Evaluating your relationship with food
Published in In Fitness And In Health
I take a small bite from a cheesecake that looks like it came straight from Katy Perry’s California Gurls, Candyland-like video. My taste buds are dancing, ohh so sweet and soft, quite the perfect treat for a night with friends around.
Fast forward 5 minutes after the sweetception, I am thinking how many calories have I ingested during this party? How many hours in the gym will it take to burn off all this deliciousness? I should stop eating. Well, the damage is already done, I could as well eat and drink more. What are we doing now? Why is everyone laughing? I will take one more bite. Oh, I am so stupid…
Does this sound familiar? Might even sound like a normal thought pattern. Well, is not, but that does not mean that you should feel guilty for it. Considering how we’ve grown up, there is no surprise so many of us have a complicated or even toxic relationship with food. Who even considered that there is a relationship that needs to be understood, improved, and healed in this case? Food was just fuel, but then it became a pleasure, then comfort, and later on guilt.
I have my ups and downs with what I am eating, and while I am all for a healthy diet, meaning a lot of unprocessed food and a tiny bit of more processed foods. Obviously, this ratio does not work as often as I would like it to be, but I am trying to prioritize foods that will give me more energy.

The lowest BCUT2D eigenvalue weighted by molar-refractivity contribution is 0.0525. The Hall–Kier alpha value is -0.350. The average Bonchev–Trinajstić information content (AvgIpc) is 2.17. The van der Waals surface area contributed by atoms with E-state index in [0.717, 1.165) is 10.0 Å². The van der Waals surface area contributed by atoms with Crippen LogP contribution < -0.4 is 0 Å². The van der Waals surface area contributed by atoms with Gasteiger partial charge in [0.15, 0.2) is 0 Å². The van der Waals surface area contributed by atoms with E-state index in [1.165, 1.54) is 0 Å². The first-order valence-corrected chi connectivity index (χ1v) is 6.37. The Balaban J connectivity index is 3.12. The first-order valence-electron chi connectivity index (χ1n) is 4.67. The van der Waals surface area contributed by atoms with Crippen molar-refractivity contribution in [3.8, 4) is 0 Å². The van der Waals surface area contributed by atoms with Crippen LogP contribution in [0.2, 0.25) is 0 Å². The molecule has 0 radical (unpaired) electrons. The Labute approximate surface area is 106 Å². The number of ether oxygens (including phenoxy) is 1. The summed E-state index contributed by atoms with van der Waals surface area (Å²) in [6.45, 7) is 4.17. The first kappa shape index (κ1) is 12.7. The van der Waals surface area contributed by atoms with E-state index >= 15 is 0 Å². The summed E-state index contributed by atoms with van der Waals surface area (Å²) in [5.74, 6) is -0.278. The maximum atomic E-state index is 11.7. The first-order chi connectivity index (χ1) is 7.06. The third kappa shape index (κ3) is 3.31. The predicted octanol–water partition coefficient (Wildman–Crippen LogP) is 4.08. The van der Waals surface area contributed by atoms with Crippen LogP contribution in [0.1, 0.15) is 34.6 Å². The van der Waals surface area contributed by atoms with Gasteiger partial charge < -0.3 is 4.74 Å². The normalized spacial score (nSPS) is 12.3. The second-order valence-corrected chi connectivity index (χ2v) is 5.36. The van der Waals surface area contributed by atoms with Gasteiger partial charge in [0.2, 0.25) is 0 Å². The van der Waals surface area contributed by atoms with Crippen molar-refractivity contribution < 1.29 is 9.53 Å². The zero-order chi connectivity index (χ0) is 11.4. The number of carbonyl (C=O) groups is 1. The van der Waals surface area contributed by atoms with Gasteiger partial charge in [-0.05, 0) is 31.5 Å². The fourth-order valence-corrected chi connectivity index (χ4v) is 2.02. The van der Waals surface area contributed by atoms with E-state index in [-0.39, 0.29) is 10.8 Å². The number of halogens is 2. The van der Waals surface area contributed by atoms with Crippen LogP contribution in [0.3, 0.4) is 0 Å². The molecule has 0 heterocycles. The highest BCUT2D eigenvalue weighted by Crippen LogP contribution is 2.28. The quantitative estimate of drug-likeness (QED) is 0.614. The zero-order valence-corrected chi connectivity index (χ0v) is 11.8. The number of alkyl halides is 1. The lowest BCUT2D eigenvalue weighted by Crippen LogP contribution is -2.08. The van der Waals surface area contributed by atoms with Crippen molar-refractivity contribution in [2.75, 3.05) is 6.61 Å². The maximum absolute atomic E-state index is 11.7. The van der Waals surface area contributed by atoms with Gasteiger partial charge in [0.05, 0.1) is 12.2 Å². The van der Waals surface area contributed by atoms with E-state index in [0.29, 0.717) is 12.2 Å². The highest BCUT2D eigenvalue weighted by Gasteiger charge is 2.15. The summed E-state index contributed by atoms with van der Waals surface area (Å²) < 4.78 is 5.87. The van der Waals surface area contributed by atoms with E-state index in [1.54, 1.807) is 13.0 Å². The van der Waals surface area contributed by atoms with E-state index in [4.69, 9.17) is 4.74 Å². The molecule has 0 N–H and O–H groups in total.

How many ‘miraculous diets’ have you tried as a teenager? I can vouch that I’ve tried at least 5 of the most popular back then, and I would keep trying them every year even if they always failed me. And I’ve continued as an adult as well. Counting calories became an obsession and stress. I would plan my life around that, not caring about the quality of the food as long as it was low in calories. From only meat to fully vegan, I’ve tested them all, without understanding that what I eat should give more than a feeling of being full in my belly, and sometimes my heart (emotional eating).
So you see, it’s still complicated, but I can vouch that most diets are scams, and anything that you need to do for a limited time, especially if it has extreme restrictions, will regress as soon as you stop doing it. Your diet should be how you eat in general, not the exception you make a few times a year.
Once I’ve understood that I went down the road of ‘there is no bad food’, ‘no guilt trip after a meal’, ‘I am listening to my body.’ Except that I was using these only as an excuse for my chaotic eating habits. I was trying to shut the guilt, but your body & brain kind of know when you are not believing yourself. While those statements are true and part of intuitive eating, they can also do harm instead of good, masking the problem.
So, I’ve started smaller, like any relationship that had its hardships, it takes time to heal it and to learn to set boundaries. Sometimes, the bad moments will come up again, sometimes it will be peace for a long time, but now after all that happened you know its patterns, you know that a difficult moment won’t ruin all the healthy ones. Here is what I am doing on a regular basis, to have a better relationship with food:
1. Delete The Calorie Counting App
I get that for some counting calories can be a valuable insight for improving their diet, and I am not against it as long as it is used in a sustainable and objective way. But, if you find yourself being controlled by these numbers, the same as I was, I strongly recommend stopping. Delete that app, nothing bad will happen, think of it as a break for starters. Then, try to check less and less the labels for how many calories something has, just enjoy the food.